Is your linked data vocabulary 5-star?

You have created and published on the Web linked data following the best practices and you think they are now 5-star data. But are the vocabularies, RDFS or OWL classes and properties your dataset is using, also 5-star? At the above link one can read some kind of wishful thinking expressed by Tim Berners-Lee:
The third rule, that one should serve information on the web against a URI, is, in 2006, well followed for most ontologies … One can, in general, look up the properties and classes one finds in data, and get information from the RDF, RDFS, and OWL ontologies including the relationships between the terms in the ontology. 
Unfortunately, even in 2012, this is yet far from being true in general.
Looking at vocabulary namespaces listed by LODStats, one can discover that about half of those URIs are either not dereferencable or not leading to any formal specification of the vocabulary. And when such a specification is accessible, it too often provides neither metadata nor element definitions to be fully reliable and re-usable. That’s too bad because a good vocabulary is critical to your data interoperability. Data using ill-defined, obscure, not documented, not published or ill-published vocabularies are de facto locked into semantics silos and miss the main point of semantic added value. Such data share the common RDF data model, but no one can reliably make sense of their semantics. That’s why you should make sure that your 5-star data are backed by findable, understandable and re-usable 5-star vocabularies .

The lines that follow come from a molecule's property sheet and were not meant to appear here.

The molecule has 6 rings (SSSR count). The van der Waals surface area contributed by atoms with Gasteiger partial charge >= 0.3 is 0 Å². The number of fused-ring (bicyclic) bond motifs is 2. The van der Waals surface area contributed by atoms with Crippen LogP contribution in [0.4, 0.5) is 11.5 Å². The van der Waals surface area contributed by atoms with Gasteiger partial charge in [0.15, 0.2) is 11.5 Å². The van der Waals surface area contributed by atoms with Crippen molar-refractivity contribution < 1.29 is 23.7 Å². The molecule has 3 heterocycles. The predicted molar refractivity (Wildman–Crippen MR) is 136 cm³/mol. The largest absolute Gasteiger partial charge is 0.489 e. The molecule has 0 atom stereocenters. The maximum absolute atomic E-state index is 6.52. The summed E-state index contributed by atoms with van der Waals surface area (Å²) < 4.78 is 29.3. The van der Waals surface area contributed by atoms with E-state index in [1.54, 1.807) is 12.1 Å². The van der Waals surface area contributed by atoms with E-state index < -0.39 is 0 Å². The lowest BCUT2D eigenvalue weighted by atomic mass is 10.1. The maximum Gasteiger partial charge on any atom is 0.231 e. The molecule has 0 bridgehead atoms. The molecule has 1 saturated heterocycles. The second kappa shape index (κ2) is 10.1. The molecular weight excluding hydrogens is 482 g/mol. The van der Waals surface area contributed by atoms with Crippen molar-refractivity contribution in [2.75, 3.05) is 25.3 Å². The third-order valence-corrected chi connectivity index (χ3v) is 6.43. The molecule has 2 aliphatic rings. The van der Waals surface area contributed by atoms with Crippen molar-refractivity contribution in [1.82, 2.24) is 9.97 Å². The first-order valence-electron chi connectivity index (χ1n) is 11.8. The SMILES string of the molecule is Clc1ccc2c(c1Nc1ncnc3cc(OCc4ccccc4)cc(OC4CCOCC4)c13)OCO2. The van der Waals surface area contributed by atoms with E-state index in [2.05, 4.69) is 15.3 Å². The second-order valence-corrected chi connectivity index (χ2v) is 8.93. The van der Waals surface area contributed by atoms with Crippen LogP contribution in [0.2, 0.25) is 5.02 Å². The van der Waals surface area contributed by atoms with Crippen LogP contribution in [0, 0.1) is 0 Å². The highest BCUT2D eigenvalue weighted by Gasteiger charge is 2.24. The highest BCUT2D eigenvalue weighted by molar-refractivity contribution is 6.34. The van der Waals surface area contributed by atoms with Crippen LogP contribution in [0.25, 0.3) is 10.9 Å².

So, how do you make a 5-star vocabulary? Here go some suggestions, inspired by the 5-star linked data scale. Comments welcome here or preferably on the matching Google+ post.

« Publish your vocabulary on the Web at a stable URI
«« Provide human-readable documentation and basic metadata such as creator, publisher, date of creation, last modification, version number
««« Provide labels and descriptions, if possible in several languages, to make your vocabulary usable in multiple linguistic scopes
«««« Make your vocabulary available via its namespace URI, both as a formal file and human-readable documentation, using content negotiation
««««« Link to other vocabularies by re-using elements rather than re-inventing

[2012-03-05] on the Google+ follow-up Adrian Pohl suggests adding "Publish your vocabulary using an open license" to those requirements. Should be added to the 1-star requirement, indeed. If the vocabulary is not free of use, the other criteria are pointless.

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